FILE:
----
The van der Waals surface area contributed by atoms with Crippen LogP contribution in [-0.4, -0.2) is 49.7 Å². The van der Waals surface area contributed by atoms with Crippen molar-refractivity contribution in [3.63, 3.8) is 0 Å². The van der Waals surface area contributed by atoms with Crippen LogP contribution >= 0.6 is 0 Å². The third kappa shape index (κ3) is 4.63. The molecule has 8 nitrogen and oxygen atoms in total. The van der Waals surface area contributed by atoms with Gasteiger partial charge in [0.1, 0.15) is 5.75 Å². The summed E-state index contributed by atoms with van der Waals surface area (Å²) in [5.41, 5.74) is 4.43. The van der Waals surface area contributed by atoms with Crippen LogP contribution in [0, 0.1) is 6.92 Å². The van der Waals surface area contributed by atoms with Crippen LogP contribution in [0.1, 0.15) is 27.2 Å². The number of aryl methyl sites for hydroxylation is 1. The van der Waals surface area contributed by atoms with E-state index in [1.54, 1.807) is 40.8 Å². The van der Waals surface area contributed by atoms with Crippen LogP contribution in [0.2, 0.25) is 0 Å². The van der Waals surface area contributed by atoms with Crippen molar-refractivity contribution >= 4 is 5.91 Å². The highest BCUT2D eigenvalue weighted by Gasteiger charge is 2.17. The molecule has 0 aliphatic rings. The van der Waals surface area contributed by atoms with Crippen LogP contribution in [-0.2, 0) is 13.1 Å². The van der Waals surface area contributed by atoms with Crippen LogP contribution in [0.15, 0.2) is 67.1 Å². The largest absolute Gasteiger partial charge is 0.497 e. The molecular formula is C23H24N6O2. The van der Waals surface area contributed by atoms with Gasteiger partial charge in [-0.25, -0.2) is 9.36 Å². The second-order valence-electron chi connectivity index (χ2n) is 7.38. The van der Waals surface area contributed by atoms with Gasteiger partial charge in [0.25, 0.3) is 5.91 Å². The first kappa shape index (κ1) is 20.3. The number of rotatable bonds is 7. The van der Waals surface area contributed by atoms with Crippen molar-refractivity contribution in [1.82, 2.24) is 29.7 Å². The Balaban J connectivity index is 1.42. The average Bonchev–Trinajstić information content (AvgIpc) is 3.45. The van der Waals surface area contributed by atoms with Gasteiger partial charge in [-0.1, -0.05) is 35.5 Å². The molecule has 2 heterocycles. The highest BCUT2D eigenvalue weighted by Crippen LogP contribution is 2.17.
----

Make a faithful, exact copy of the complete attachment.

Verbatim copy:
The van der Waals surface area contributed by atoms with Crippen LogP contribution in [-0.4, -0.2) is 49.7 Å². The van der Waals surface area contributed by atoms with Crippen molar-refractivity contribution in [3.63, 3.8) is 0 Å². The van der Waals surface area contributed by atoms with Crippen LogP contribution >= 0.6 is 0 Å². The third kappa shape index (κ3) is 4.63. The molecule has 8 nitrogen and oxygen atoms in total. The van der Waals surface area contributed by atoms with Gasteiger partial charge in [0.1, 0.15) is 5.75 Å². The summed E-state index contributed by atoms with van der Waals surface area (Å²) in [5.41, 5.74) is 4.43. The van der Waals surface area contributed by atoms with Crippen LogP contribution in [0, 0.1) is 6.92 Å². The van der Waals surface area contributed by atoms with Crippen LogP contribution in [0.1, 0.15) is 27.2 Å². The number of aryl methyl sites for hydroxylation is 1. The van der Waals surface area contributed by atoms with E-state index in [1.54, 1.807) is 40.8 Å². The van der Waals surface area contributed by atoms with Crippen LogP contribution in [0.2, 0.25) is 0 Å². The van der Waals surface area contributed by atoms with Crippen molar-refractivity contribution >= 4 is 5.91 Å². The highest BCUT2D eigenvalue weighted by Gasteiger charge is 2.17. The molecule has 0 aliphatic rings. The van der Waals surface area contributed by atoms with Crippen LogP contribution in [-0.2, 0) is 13.1 Å². The van der Waals surface area contributed by atoms with Crippen LogP contribution in [0.15, 0.2) is 67.1 Å². The largest absolute Gasteiger partial charge is 0.497 e. The molecular formula is C23H24N6O2. The van der Waals surface area contributed by atoms with Gasteiger partial charge in [-0.25, -0.2) is 9.36 Å². The second-order valence-electron chi connectivity index (χ2n) is 7.38. The van der Waals surface area contributed by atoms with Gasteiger partial charge in [0.25, 0.3) is 5.91 Å². The first kappa shape index (κ1) is 20.3. The number of rotatable bonds is 7. The van der Waals surface area contributed by atoms with Crippen molar-refractivity contribution in [1.82, 2.24) is 29.7 Å². The Balaban J connectivity index is 1.42. The average Bonchev–Trinajstić information content (AvgIpc) is 3.45. The van der Waals surface area contributed by atoms with Gasteiger partial charge in [-0.1, -0.05) is 35.5 Å². The molecule has 2 heterocycles. The highest BCUT2D eigenvalue weighted by Crippen LogP contribution is 2.17.